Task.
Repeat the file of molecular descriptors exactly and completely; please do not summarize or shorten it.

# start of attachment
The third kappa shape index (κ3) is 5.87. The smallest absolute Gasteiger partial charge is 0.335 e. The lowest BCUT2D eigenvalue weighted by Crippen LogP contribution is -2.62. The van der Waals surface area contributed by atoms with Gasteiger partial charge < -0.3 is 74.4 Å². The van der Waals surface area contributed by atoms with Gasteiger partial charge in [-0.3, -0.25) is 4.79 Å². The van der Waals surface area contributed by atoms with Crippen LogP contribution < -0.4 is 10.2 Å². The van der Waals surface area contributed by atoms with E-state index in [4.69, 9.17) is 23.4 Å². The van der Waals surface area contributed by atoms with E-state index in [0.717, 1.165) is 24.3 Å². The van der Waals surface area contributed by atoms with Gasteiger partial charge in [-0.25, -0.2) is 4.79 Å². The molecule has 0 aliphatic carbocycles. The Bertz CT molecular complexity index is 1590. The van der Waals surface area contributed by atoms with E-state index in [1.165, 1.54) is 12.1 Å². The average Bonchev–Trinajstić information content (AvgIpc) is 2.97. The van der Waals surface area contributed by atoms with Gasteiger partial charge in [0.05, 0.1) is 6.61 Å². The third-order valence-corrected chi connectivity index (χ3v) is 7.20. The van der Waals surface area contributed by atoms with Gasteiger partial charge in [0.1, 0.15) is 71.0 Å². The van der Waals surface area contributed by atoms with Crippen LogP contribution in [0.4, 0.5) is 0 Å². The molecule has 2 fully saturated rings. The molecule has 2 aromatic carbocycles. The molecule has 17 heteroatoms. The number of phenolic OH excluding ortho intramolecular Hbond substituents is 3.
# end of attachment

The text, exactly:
The third kappa shape index (κ3) is 5.87. The smallest absolute Gasteiger partial charge is 0.335 e. The lowest BCUT2D eigenvalue weighted by Crippen LogP contribution is -2.62. The van der Waals surface area contributed by atoms with Gasteiger partial charge < -0.3 is 74.4 Å². The van der Waals surface area contributed by atoms with Gasteiger partial charge in [-0.3, -0.25) is 4.79 Å². The van der Waals surface area contributed by atoms with Crippen LogP contribution < -0.4 is 10.2 Å². The van der Waals surface area contributed by atoms with E-state index in [4.69, 9.17) is 23.4 Å². The van der Waals surface area contributed by atoms with E-state index in [0.717, 1.165) is 24.3 Å². The van der Waals surface area contributed by atoms with Gasteiger partial charge in [-0.25, -0.2) is 4.79 Å². The molecule has 0 aliphatic carbocycles. The Bertz CT molecular complexity index is 1590. The van der Waals surface area contributed by atoms with E-state index in [1.165, 1.54) is 12.1 Å². The average Bonchev–Trinajstić information content (AvgIpc) is 2.97. The van der Waals surface area contributed by atoms with Gasteiger partial charge in [0.05, 0.1) is 6.61 Å². The third-order valence-corrected chi connectivity index (χ3v) is 7.20. The van der Waals surface area contributed by atoms with Gasteiger partial charge in [0.1, 0.15) is 71.0 Å². The van der Waals surface area contributed by atoms with Crippen LogP contribution in [0.4, 0.5) is 0 Å². The molecule has 2 fully saturated rings. The molecule has 2 aromatic carbocycles. The molecule has 17 heteroatoms. The number of phenolic OH excluding ortho intramolecular Hbond substituents is 3.